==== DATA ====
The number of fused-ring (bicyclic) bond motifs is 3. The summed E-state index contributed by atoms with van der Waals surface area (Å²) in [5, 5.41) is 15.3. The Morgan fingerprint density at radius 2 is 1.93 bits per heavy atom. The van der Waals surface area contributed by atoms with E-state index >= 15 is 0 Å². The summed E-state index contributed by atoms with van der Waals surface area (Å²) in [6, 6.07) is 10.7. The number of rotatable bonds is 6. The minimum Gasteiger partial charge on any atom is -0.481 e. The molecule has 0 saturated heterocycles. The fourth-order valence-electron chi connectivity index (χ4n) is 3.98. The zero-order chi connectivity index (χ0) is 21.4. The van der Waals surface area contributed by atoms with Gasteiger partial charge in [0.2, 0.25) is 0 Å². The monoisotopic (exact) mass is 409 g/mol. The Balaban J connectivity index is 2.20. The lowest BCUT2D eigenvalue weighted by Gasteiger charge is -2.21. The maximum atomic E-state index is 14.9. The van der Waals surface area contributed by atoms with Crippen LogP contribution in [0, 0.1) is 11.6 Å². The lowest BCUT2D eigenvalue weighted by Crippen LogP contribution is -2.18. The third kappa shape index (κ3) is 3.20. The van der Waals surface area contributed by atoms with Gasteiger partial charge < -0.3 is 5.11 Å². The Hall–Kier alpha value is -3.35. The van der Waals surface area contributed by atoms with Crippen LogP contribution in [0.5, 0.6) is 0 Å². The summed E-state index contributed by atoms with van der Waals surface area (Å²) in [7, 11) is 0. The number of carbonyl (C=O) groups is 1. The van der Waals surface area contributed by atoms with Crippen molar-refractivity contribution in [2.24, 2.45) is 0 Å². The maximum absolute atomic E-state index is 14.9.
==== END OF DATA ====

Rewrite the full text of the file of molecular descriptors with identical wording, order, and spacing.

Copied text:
The number of fused-ring (bicyclic) bond motifs is 3. The summed E-state index contributed by atoms with van der Waals surface area (Å²) in [5, 5.41) is 15.3. The Morgan fingerprint density at radius 2 is 1.93 bits per heavy atom. The van der Waals surface area contributed by atoms with E-state index >= 15 is 0 Å². The summed E-state index contributed by atoms with van der Waals surface area (Å²) in [6, 6.07) is 10.7. The number of rotatable bonds is 6. The minimum Gasteiger partial charge on any atom is -0.481 e. The molecule has 0 saturated heterocycles. The fourth-order valence-electron chi connectivity index (χ4n) is 3.98. The zero-order chi connectivity index (χ0) is 21.4. The van der Waals surface area contributed by atoms with Gasteiger partial charge in [0.2, 0.25) is 0 Å². The monoisotopic (exact) mass is 409 g/mol. The Balaban J connectivity index is 2.20. The lowest BCUT2D eigenvalue weighted by Gasteiger charge is -2.21. The maximum atomic E-state index is 14.9. The van der Waals surface area contributed by atoms with Crippen LogP contribution in [0, 0.1) is 11.6 Å². The lowest BCUT2D eigenvalue weighted by Crippen LogP contribution is -2.18. The third kappa shape index (κ3) is 3.20. The van der Waals surface area contributed by atoms with Gasteiger partial charge < -0.3 is 5.11 Å². The Hall–Kier alpha value is -3.35. The van der Waals surface area contributed by atoms with Crippen LogP contribution in [0.5, 0.6) is 0 Å². The summed E-state index contributed by atoms with van der Waals surface area (Å²) in [7, 11) is 0. The number of carbonyl (C=O) groups is 1. The van der Waals surface area contributed by atoms with Crippen molar-refractivity contribution in [2.24, 2.45) is 0 Å². The maximum absolute atomic E-state index is 14.9.